The JTAC Imperative
By Carlo Muòoz
At first glance, SrA. Zach Sherwood looked like a typical soldier on patrol in Gurbuz, Afghanistan. Clad in standard Army fatigues with an M-4 slung over his body armour, Sherwood moved in formation with the squad of Army scouts as the unit made its way toward the home of a suspected Taliban facilitator, located in this bustling district in the country’s eastern half.
As the scouts from 2nd Battalion, 506th Infantry Regiment, and units from the local Afghan police moved into position for the predawn raid, Sherwood took his post alongside them, helping secure the perimeter around a mud-brick compound. It wasn’t until the suspect was already in custody and the platoon moved in to clear the compound that it became evident Sherwood was not your average soldier.
Sounding like an air traffic controller, Sherwood began calmly calling in the platoon’s position and map grid coordinates to brigade headquarters at nearby Forward Operating Base Salerno in Khost province. The coordinates would be used to direct US warplanes to drop heavy ordnance near the platoon’s position should it become trapped from enemy fire.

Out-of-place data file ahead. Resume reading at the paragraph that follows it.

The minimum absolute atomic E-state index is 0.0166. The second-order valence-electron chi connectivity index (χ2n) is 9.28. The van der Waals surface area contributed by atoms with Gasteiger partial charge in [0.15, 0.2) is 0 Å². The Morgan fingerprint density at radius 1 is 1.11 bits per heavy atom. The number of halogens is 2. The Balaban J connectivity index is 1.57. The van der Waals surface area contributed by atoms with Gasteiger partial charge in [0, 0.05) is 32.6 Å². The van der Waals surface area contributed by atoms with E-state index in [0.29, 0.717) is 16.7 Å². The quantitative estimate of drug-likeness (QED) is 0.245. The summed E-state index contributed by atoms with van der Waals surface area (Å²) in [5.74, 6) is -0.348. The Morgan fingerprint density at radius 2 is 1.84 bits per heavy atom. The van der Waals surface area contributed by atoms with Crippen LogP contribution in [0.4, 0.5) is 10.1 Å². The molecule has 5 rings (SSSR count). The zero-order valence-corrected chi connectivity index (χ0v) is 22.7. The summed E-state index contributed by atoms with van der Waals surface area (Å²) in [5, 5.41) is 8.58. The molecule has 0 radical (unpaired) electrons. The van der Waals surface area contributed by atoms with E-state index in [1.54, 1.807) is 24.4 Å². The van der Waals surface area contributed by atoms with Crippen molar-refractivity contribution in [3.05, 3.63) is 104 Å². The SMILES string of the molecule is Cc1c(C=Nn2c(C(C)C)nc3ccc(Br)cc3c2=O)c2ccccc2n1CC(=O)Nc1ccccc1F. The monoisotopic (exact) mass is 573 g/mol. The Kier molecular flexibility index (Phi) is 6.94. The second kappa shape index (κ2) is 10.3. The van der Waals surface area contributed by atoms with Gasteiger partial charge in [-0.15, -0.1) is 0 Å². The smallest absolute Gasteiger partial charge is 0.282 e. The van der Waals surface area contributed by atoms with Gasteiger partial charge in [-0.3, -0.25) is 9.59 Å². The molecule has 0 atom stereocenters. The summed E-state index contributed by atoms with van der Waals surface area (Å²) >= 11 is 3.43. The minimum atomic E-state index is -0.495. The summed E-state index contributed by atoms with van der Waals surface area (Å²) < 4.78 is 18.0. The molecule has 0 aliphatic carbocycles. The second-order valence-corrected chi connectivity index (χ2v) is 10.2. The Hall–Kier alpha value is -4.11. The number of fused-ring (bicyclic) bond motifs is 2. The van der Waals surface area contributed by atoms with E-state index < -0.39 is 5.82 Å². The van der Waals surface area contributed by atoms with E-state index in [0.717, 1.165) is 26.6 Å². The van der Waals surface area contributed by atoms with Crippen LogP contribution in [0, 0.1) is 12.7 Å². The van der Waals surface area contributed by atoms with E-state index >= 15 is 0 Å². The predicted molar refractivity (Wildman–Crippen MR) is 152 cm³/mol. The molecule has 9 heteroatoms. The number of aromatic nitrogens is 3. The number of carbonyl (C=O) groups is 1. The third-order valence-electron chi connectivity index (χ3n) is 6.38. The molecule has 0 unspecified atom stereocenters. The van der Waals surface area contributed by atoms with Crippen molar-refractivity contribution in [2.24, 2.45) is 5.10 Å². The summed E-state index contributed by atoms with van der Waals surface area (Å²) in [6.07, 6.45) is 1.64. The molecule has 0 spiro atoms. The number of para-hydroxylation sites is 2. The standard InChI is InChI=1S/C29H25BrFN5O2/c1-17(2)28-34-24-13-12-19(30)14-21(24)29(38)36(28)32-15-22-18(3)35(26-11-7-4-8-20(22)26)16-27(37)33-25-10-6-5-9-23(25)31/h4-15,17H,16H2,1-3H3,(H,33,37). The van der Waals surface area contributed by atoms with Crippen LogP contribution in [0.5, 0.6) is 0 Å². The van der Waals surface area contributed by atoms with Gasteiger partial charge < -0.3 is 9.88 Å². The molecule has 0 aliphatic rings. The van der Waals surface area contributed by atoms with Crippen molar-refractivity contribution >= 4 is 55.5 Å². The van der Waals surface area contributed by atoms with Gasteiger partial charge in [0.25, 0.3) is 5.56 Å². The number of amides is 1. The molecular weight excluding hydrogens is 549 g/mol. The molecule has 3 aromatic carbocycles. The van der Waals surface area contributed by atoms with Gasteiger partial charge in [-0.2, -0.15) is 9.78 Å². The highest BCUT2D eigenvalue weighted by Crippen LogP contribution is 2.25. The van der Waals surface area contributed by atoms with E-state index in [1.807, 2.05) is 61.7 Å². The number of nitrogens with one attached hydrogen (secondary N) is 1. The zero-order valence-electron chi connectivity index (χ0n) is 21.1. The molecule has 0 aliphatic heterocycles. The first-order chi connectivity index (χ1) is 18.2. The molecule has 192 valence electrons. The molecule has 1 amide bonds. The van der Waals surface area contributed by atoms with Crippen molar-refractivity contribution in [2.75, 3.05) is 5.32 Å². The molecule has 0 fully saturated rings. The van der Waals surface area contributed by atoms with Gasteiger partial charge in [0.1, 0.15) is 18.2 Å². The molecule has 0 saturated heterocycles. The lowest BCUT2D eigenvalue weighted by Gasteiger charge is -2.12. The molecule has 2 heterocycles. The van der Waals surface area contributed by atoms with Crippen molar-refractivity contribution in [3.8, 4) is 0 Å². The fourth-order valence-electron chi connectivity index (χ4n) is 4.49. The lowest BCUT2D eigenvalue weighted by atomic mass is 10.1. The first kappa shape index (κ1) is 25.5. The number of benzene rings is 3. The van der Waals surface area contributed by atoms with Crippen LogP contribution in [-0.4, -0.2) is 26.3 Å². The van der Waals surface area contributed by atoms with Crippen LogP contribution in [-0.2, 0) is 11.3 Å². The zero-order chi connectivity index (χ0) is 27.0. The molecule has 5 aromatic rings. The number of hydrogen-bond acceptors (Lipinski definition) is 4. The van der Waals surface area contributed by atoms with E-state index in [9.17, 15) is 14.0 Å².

As the scouts and Afghan police wrapped up the mission, Sherwood was again on the radio calling in the unit’s position and grid coordinates, just in case the squad came under fire on their return to Salerno.
Once done, Sherwood slipped back into soldier mode as he and the rest of the Army platoon plodded through the farm fields surrounding the compound and returned to the convoy of mine-resistant ambush-protected vehicles waiting to take the unit back to base.
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